How much savings the credit will really provide—and whether it actually encourages more small businesses to purchase new coverage or maintain current plans—has not yet been determined. Critics claim the credit is far too limited in scope, and that it does nothing to address the overwhelming burden of rising health-care costs.
Complexity is an issue as well, Williamson said.
“It takes a number of painstaking steps to determine what your credit might be,” he explained. “Most small employers, and particularly start-ups, need to devote all their time to keeping their businesses afloat. I’m concerned many won’t take advantage of the credit because of the time and effort needed simply to compute it.”
But if eligible small-business owners can overcome this complexity, Williamson said, “it’s at least a good start to providing very small businesses with some needed tax relief.”
The structure and amount of the credit will remain the same through 2013, but other provisions included in the Affordable Care Act are slated to bring significant changes beginning in 2014.
Health Insurance Exchanges: By 2014, states are required to create health insurance exchanges, new competitive marketplaces designed to provide individuals and families with access to quality coverage options at affordable prices. States must also create Small Business Health Options Program (SHOP) exchanges. These entities are designed to streamline plan choices and increase competitive pressure on insurers to bring prices down.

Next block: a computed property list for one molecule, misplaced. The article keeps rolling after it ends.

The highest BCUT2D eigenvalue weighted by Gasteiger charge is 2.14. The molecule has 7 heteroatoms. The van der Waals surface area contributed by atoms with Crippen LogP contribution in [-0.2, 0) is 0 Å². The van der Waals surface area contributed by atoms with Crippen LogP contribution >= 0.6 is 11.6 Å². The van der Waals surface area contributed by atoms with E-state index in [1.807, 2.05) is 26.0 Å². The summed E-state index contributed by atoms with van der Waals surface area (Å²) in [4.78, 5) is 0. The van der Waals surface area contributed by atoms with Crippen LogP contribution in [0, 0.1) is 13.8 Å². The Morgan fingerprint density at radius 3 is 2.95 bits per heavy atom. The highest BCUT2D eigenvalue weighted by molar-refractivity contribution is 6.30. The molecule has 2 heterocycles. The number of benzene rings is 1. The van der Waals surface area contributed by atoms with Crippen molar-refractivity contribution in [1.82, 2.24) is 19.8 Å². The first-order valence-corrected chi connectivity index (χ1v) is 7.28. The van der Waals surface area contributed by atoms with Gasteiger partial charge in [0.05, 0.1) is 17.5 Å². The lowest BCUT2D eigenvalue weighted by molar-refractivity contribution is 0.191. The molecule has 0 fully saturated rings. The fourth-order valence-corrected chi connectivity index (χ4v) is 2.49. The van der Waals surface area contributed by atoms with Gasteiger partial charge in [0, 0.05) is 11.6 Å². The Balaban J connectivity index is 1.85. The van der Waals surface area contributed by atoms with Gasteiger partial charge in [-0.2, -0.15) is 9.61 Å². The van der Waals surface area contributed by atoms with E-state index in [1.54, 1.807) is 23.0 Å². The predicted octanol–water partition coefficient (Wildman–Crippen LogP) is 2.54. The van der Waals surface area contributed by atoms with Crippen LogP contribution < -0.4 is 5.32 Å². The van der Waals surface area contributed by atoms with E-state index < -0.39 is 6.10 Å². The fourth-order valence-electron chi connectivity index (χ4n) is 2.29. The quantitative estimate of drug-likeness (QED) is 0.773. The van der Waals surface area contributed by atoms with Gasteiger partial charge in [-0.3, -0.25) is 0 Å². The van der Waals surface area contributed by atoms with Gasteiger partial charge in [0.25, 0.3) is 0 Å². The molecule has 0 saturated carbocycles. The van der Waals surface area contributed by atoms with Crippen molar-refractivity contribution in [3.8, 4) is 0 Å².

Small businesses with fewer than 100 employees will be able to purchase health insurance through SHOP exchanges beginning in 2014. For those that do, the amount of the Small Business Health Care Tax Credit will go up to 50 percent of the employer’s contribution to health-care premiums, and up to 35 percent for small tax-exempt organizations.
Beginning in 2017, states may begin to allow larger employers with more than 100 employees to purchase insurance through SHOP exchanges. The CBO projects that by 2019 approximately 5 million workers will gain insurance through an exchange.
Shared Responsibility Payments: Also taking effect in 2014 is a provision to impose shared responsibility payments on employers who fail to offer sufficient health coverage to their employees.
Under current law, in 2014 employers with 50 or more employees who do not provide coverage—or whose employees must use public subsidies in order to afford the coverage offered—will face a penalty of $2,000 per full-time employee (although the penalty does not apply to the first 30 workers in the firm).
Small employers with fewer than 50 employees—which represent nearly 96 percent of all US firms—are not subject to these penalties. “Very small businesses are exempt from these payments,” said Kautter. “But we’ll need to carefully examine their effect on mid-size businesses. Many of those businesses still struggle to cover the costs of health insurance, and these penalties could restrict their growth and success.”
He explained that more changes to the current health reform law could be on the horizon. “As we all witnessed, the debate on health-care reform became an extremely partisan battle. Opponents of the Affordable Care Act are pursuing significant changes—some are even challenging the constitutionality of certain provisions and demanding repeal.”
“When it comes to health-care reform, I don’t think anyone can predict what the future holds,” Kautter continued. “But we’re glad that the needs of small employers are receiving some concentrated focus. Small businesses have a tremendous stake in how our health-care system is restructured.”